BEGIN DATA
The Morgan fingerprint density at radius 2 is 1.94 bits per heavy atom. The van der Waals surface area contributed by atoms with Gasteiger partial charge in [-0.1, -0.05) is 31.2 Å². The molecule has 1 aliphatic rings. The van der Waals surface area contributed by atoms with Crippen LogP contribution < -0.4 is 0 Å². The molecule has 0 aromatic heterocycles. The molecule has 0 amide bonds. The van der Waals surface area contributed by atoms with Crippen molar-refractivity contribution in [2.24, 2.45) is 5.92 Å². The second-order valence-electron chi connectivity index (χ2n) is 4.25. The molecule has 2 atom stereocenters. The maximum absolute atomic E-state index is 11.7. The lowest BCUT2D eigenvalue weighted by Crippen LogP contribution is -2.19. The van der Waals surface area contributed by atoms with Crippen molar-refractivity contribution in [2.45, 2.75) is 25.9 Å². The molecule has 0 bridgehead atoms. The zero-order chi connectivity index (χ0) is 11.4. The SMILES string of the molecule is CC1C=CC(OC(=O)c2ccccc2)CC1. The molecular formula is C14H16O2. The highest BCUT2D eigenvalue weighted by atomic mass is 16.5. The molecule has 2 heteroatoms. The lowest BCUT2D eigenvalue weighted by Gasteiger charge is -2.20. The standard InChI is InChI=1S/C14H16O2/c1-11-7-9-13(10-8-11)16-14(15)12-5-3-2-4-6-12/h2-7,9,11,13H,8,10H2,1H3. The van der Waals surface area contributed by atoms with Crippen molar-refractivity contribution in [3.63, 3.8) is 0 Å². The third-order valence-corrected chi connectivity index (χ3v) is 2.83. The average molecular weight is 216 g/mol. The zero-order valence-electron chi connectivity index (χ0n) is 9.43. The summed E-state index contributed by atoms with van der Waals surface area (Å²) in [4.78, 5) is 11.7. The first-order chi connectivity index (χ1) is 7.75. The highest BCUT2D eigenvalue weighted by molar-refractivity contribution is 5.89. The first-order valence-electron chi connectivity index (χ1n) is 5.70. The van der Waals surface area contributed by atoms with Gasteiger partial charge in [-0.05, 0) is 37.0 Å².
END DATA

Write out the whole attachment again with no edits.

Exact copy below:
The Morgan fingerprint density at radius 2 is 1.94 bits per heavy atom. The van der Waals surface area contributed by atoms with Gasteiger partial charge in [-0.1, -0.05) is 31.2 Å². The molecule has 1 aliphatic rings. The van der Waals surface area contributed by atoms with Crippen LogP contribution < -0.4 is 0 Å². The molecule has 0 aromatic heterocycles. The molecule has 0 amide bonds. The van der Waals surface area contributed by atoms with Crippen molar-refractivity contribution in [2.24, 2.45) is 5.92 Å². The second-order valence-electron chi connectivity index (χ2n) is 4.25. The molecule has 2 atom stereocenters. The maximum absolute atomic E-state index is 11.7. The lowest BCUT2D eigenvalue weighted by Crippen LogP contribution is -2.19. The van der Waals surface area contributed by atoms with Crippen molar-refractivity contribution in [2.45, 2.75) is 25.9 Å². The molecule has 0 bridgehead atoms. The zero-order chi connectivity index (χ0) is 11.4. The SMILES string of the molecule is CC1C=CC(OC(=O)c2ccccc2)CC1. The molecular formula is C14H16O2. The highest BCUT2D eigenvalue weighted by atomic mass is 16.5. The molecule has 2 heteroatoms. The lowest BCUT2D eigenvalue weighted by Gasteiger charge is -2.20. The standard InChI is InChI=1S/C14H16O2/c1-11-7-9-13(10-8-11)16-14(15)12-5-3-2-4-6-12/h2-7,9,11,13H,8,10H2,1H3. The van der Waals surface area contributed by atoms with Crippen molar-refractivity contribution in [3.63, 3.8) is 0 Å². The third-order valence-corrected chi connectivity index (χ3v) is 2.83. The average molecular weight is 216 g/mol. The zero-order valence-electron chi connectivity index (χ0n) is 9.43. The summed E-state index contributed by atoms with van der Waals surface area (Å²) in [4.78, 5) is 11.7. The first-order chi connectivity index (χ1) is 7.75. The highest BCUT2D eigenvalue weighted by molar-refractivity contribution is 5.89. The first-order valence-electron chi connectivity index (χ1n) is 5.70. The van der Waals surface area contributed by atoms with Gasteiger partial charge in [-0.05, 0) is 37.0 Å².